This chapter is concerned with design using colour, shape and 3D
In the first exercise I chose 2 complimentary colours, yellow and purple.
The aim was to create a tonal range, by mixing small quantities of each colour until the centre square is a half and half mix.
Looking at the result I was disappointed to see that the resulting range was rather muddy as it got closer to the central square.
This feeling persisted as I made my way through the first set of exercises, I really needed the strong yellow to lift the dark tones of the other colours.
But once I started playing with strips and combinations of shapes on the pre painted BG’s the colour scheme began to come alive a little more.
The next experiment was to add white or black to one or both of the of the original colours and then add thin strips of the piece back in and also thin strips of some of the other colour studies.
Small amounts of colour and self colour added back into these strips seemed much more manageable as a design challenge in this part of the exercise.
The next part involved making templates of the chosen shape and cutting them out in the pre painted papers, then offering them up on a different BG. This felt much more comfortable and gave some surprising results, when worked with tonal arrangements and colour contrasts.
In the final one of this series I was looking at the shapes left from the cut out template and liked the haphazard arrangement over this piece of paperwork.
Finally I looked at the negative shapes around the templates and coloured these in and then lay the coloured paper shapes back over them.
The fist example is using water soluble crayons which were then washed over with water in places to give a soft edge.
And the last experiment was a watercolour wash as a BG.
This was a very useful exercise and helped me work through what I found to be an unpromising colour scheme to start with, but at the end of the experiments I felt I had something that I could use in future designs, and that linked nicely into the ideas for using slips as an embroidery technique.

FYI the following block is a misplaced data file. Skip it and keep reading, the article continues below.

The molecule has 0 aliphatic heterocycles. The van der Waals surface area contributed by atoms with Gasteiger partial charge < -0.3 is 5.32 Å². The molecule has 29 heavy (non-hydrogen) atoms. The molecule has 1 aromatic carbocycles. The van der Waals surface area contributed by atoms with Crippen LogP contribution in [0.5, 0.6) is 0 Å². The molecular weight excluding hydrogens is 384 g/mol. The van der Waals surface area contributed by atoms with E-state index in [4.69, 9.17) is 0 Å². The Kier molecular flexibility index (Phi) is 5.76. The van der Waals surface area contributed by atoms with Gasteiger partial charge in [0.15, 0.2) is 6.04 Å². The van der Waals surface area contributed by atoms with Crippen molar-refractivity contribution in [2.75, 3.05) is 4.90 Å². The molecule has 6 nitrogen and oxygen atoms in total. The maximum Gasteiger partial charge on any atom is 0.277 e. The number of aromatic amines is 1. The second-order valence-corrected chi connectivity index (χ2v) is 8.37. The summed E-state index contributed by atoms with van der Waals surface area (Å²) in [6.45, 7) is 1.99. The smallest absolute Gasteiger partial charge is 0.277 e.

The shapes were chosen from this chapter and also a fleur-de-lis pattern from my historical research.
The last part of the chapter is using shapes to create a 3D structure.
The first few exercises are just warming up experiments with simple shapes, rectangles and triangles.
The idea being to create a sequential design.
The next set are created using multiple negative and positive shapes to give 2 different designs, the first being positive.
And the negative
Next I joined 2 layers of pre-painted papers together, cut shapes and manipulated them into designs that would show off both surfaces.
The last design uses both the shapes I’ve been working with.
After an uncertain start with this last part of the chapter, I began to enjoy the process, especially when photographing the results and playing with the shadows.
I can see how it would be an invaluable way of experimenting with 3D design, but as trained flat designer, I did struggle with the process, but was very pleased that I did make some headway by the end and could see the last piece as maybe a piece if jewellery, hat ornament or collar.